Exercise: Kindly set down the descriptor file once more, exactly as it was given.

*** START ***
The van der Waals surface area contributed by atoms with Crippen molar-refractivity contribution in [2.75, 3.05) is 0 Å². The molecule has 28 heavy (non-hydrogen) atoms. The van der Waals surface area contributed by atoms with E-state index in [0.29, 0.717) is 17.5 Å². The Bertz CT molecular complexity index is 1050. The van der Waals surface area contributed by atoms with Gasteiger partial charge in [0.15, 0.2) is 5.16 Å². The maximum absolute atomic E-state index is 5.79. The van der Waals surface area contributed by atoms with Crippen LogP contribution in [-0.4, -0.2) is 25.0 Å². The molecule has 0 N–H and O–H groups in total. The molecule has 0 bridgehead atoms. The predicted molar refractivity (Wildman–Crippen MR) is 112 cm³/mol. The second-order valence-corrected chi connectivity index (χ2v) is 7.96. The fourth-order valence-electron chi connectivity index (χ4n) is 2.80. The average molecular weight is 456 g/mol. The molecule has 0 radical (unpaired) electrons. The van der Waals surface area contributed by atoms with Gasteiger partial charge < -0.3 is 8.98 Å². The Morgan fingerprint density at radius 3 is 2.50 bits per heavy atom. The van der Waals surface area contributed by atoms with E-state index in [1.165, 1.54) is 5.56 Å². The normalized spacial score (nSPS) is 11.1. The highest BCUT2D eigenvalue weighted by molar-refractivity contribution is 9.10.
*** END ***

The van der Waals surface area contributed by atoms with Crippen molar-refractivity contribution in [2.75, 3.05) is 0 Å². The molecule has 28 heavy (non-hydrogen) atoms. The van der Waals surface area contributed by atoms with E-state index in [0.29, 0.717) is 17.5 Å². The Bertz CT molecular complexity index is 1050. The van der Waals surface area contributed by atoms with Gasteiger partial charge in [0.15, 0.2) is 5.16 Å². The maximum absolute atomic E-state index is 5.79. The van der Waals surface area contributed by atoms with Crippen LogP contribution in [-0.4, -0.2) is 25.0 Å². The molecule has 0 N–H and O–H groups in total. The molecule has 0 bridgehead atoms. The predicted molar refractivity (Wildman–Crippen MR) is 112 cm³/mol. The second-order valence-corrected chi connectivity index (χ2v) is 7.96. The fourth-order valence-electron chi connectivity index (χ4n) is 2.80. The average molecular weight is 456 g/mol. The molecule has 0 radical (unpaired) electrons. The van der Waals surface area contributed by atoms with Gasteiger partial charge < -0.3 is 8.98 Å². The Morgan fingerprint density at radius 3 is 2.50 bits per heavy atom. The van der Waals surface area contributed by atoms with E-state index in [1.165, 1.54) is 5.56 Å². The normalized spacial score (nSPS) is 11.1. The highest BCUT2D eigenvalue weighted by molar-refractivity contribution is 9.10.